Note: Before the introduction of XSL style sheets, documents were transformed using either XDR's (Microsoft - deprecated) or CSS. XSL replaces both solutions.

XSL Style Sheets are XML documents, consisting of template rules, used to create a mapping construct that describes the way elements in a document should be selected or manipulated.


XSL-FO

XSL-FO, also known as the XSL Formatting Objects, are a component of XSL used to describe how an XML document should be rendered when the client views it. XSL-FO utilizes XML syntax in order to define the formatting styles.

XSL-FO can be defined in the same style sheet is as used for XSL Transformations above. However the style sheet would need to have an additional XML Namespace declaration as follows:


<xsl:stylesheet
xmlns:xsl="http://www.w3.org/1999/XSL/Transform"
xmlns:fo="http://www.w3.org/1999/XSL/Format">

Thereafter any element utilizing the XML-FO elements would need to be prefixed with "fo:"


<fo:list-item/>

Note: XSL-FO received a major boost in October 2002 when Adobe announced XSL-FO Support in Adobe document server


Putting it together

So far we have looked at XSL, XSLT, and XSL-FO. But what can we do with all of this? Well, we already have an existing XML document (the email messages at the top of this node). Let's utilize the power of XSL to transform it.

Step 1) Analysis - Like any good project, we need some analysis here. What do we want to *do* with this document? We'll make it simple and say that we just need to transform the XML above to HTML, but this is the most important step, so don't skimp on it!

Step 2) Setting up the transformation - We now need to do the actual transformations. An example is below with comments.

<!-- Declare XML and style sheet namespacing -->
<?xml version="1.0"?>
<xsl:stylesheet 
  xmlns:xsl="http://www.w3.org/TR/WD-xsl
  xmlns:fo="http://www.w3.org/1999/XSL/Format">

<!-- The following says "do this if you find -->
<!-- an XML root node of any type" -->
<xsl:template match="/">
<html>
  <head>
    <title>Your Messages</title>
  </head>
  <body>
    <!-- This applies templates defined below -->
    <xsl:apply-templates
         select="email">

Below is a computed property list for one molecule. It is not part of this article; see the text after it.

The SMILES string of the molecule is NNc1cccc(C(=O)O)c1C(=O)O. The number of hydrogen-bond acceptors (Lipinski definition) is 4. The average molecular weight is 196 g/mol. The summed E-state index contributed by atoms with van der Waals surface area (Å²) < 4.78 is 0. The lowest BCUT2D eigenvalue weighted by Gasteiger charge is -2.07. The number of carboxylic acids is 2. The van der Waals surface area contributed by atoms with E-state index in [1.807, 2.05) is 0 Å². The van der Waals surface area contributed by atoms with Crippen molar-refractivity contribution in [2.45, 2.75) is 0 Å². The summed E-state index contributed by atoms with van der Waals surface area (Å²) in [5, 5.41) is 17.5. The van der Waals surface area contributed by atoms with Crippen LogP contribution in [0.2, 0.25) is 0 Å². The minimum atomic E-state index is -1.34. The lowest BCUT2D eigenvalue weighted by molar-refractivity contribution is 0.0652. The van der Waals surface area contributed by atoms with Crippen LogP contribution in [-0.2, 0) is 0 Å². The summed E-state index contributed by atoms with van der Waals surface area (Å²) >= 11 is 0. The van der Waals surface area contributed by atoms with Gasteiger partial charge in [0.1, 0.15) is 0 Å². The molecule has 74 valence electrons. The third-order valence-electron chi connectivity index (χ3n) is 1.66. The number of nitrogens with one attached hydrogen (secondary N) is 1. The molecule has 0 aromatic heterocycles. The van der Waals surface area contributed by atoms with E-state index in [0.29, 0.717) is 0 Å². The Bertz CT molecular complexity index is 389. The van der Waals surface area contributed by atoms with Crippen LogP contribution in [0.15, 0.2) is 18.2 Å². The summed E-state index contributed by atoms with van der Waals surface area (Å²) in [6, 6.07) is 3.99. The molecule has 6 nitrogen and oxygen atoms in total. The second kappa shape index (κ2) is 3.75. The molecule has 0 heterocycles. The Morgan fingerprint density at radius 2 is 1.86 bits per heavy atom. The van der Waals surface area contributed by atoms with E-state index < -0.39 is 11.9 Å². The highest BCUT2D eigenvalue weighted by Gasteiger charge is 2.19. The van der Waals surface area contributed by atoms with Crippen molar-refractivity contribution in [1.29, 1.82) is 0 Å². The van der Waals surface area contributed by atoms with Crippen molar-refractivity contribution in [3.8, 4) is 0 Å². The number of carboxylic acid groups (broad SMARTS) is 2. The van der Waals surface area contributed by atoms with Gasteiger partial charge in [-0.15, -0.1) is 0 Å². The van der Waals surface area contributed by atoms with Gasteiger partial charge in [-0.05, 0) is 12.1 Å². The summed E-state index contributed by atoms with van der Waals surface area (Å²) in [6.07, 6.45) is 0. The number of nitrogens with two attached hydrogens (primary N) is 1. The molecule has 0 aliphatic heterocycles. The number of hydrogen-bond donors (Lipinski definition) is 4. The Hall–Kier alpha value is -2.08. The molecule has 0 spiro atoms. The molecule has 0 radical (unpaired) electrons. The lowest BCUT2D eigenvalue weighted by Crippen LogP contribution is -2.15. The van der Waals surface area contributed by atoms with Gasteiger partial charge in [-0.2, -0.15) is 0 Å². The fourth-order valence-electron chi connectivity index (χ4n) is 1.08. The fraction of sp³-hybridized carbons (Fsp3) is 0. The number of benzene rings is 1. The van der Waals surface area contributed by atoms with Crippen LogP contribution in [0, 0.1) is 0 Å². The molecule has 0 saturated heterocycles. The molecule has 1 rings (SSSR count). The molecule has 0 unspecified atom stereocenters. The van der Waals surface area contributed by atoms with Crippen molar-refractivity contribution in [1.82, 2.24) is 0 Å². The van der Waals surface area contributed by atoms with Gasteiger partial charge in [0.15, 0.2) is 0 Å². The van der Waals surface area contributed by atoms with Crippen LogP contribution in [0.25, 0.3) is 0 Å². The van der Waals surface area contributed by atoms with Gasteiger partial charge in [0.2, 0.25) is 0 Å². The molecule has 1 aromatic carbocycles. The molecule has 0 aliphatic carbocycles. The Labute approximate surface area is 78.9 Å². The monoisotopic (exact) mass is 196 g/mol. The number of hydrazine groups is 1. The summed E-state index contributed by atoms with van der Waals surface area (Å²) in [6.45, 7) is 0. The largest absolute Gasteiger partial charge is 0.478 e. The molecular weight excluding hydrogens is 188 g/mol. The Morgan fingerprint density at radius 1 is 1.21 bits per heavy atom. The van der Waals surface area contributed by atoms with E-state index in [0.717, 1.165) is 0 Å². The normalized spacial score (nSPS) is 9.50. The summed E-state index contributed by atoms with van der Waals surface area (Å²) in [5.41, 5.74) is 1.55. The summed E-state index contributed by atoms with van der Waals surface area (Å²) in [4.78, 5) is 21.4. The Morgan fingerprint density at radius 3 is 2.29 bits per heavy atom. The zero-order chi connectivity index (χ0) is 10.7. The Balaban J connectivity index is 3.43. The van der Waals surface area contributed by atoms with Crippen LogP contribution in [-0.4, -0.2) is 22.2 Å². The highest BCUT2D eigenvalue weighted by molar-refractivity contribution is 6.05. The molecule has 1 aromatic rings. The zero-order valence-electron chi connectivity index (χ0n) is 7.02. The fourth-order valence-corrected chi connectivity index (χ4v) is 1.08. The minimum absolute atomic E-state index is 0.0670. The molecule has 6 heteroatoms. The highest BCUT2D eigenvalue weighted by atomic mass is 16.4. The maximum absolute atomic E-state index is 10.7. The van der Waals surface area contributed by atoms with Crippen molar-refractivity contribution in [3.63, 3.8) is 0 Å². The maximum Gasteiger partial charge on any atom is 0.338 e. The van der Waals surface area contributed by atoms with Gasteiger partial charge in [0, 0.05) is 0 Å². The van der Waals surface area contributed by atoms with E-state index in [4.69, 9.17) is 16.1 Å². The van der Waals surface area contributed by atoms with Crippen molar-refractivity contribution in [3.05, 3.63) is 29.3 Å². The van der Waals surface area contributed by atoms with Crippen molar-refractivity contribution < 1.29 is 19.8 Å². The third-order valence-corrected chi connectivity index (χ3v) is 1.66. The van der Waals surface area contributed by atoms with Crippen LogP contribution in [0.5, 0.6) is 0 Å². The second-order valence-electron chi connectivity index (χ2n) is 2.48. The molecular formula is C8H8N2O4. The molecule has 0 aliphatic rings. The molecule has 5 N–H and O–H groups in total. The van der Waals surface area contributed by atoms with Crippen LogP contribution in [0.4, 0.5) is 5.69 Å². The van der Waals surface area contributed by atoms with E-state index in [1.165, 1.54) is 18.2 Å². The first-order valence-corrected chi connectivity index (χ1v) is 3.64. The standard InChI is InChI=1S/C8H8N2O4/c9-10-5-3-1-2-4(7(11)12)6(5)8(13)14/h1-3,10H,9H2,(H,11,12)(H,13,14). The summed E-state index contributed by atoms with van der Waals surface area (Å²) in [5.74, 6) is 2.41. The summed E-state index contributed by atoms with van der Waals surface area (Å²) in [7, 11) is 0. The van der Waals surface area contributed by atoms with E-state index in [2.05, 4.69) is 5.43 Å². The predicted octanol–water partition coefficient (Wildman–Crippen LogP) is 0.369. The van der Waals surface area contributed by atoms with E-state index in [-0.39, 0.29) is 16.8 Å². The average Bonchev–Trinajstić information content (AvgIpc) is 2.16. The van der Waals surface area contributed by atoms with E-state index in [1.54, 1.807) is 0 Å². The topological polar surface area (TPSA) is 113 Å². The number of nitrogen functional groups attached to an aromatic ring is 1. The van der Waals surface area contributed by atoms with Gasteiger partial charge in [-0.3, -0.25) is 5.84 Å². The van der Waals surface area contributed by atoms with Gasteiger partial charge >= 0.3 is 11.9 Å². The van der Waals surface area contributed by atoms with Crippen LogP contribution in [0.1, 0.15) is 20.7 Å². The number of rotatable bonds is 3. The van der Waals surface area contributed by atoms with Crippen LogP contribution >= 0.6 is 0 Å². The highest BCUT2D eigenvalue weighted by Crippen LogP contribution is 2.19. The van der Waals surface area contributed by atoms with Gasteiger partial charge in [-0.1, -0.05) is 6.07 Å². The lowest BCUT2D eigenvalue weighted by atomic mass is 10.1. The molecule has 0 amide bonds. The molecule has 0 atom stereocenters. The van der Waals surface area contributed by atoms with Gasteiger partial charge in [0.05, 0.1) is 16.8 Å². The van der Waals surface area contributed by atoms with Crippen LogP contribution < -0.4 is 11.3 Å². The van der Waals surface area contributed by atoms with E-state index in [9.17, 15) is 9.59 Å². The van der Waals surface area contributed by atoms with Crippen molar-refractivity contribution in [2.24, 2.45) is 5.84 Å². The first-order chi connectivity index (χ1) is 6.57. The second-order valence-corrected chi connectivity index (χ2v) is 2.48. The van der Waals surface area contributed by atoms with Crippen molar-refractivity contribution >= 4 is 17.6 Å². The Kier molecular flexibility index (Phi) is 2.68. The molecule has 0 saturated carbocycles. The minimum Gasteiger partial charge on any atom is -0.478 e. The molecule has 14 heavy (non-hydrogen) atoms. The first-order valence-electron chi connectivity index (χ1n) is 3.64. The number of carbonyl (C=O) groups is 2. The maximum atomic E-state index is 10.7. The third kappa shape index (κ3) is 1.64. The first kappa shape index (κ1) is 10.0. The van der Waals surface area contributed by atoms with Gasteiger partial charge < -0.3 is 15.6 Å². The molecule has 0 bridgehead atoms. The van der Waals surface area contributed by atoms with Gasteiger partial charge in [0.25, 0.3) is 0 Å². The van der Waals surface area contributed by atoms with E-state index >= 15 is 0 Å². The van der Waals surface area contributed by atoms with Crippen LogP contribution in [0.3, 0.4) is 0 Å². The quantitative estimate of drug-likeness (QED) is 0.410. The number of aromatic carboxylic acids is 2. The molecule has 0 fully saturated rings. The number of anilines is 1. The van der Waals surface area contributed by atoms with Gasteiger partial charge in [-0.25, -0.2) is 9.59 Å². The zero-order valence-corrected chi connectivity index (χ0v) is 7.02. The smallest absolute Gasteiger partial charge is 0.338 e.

</body>
</html>
</xsl:template>

<!-- This happens every time an email element -->
<!-- is found under the element that called this -->
<!-- template -->
<xsl:template match="email">
   <h2>Your Messages</h2>
    <xsl:apply-templates
         select="messages">
</xsl:template>

<!-- This happens every time a messages element -->
<!-- is found under the element that called this -->
<!-- template -->
<xsl:template match="messages">
  <table width="200">
    <tr><td>To: <xsl:value-of select="to"></td></tr>
    <tr><td>From: <xsl:value-of select="from"></td></tr>
    <tr><td>Body: <xsl:value-of select="body"></td></tr>
  </table>
</xsl:template>

The above would produce the following output:
To: Anml4ixoye@e2.com
From: you@e2.com
Body: E2 is sooo cool!

To: Anml4ixoye@e2.com
From: you@yahoo.com
Body: Are you going to Counting Crows tonight?

Step 3) Apply the XML-FO Objects - To apply the XML-FO Objects, we would simply add them to our above style sheet. This would modify the messages template to look like:

<xsl:template match="messages">
  <table width="200">
    <tr>
      <td>
        <fo:block font-size="14pt" font-family="Arial">
        To: <xsl:value-of select="to">
        </fo:block>
      </td>
    </tr>
    <tr>
      <td>
        <fo:block font-size="14pt" font-family="Arial">
        From: <xsl:value-of select="from">
        </fo:block>
      </td>
    </tr>
    <tr>
      <td>
        <fo:block font-size="12pt" font-family="Arial">
        Body: <xsl:value-of select="body">
        </fo:block>
      </td>
    </tr>
  </table>
</xsl:template>

The above document barely scratches the surface for everything that can be done with XML, XSL, etc. Be sure to visit the W3C for more information and tutorials.


References:

  • the W3C - http://www.w3.org
  • the W3C Schools - http://www.w3schools.com
  • Propoint - http://www.propoint.org
  • Personal Experience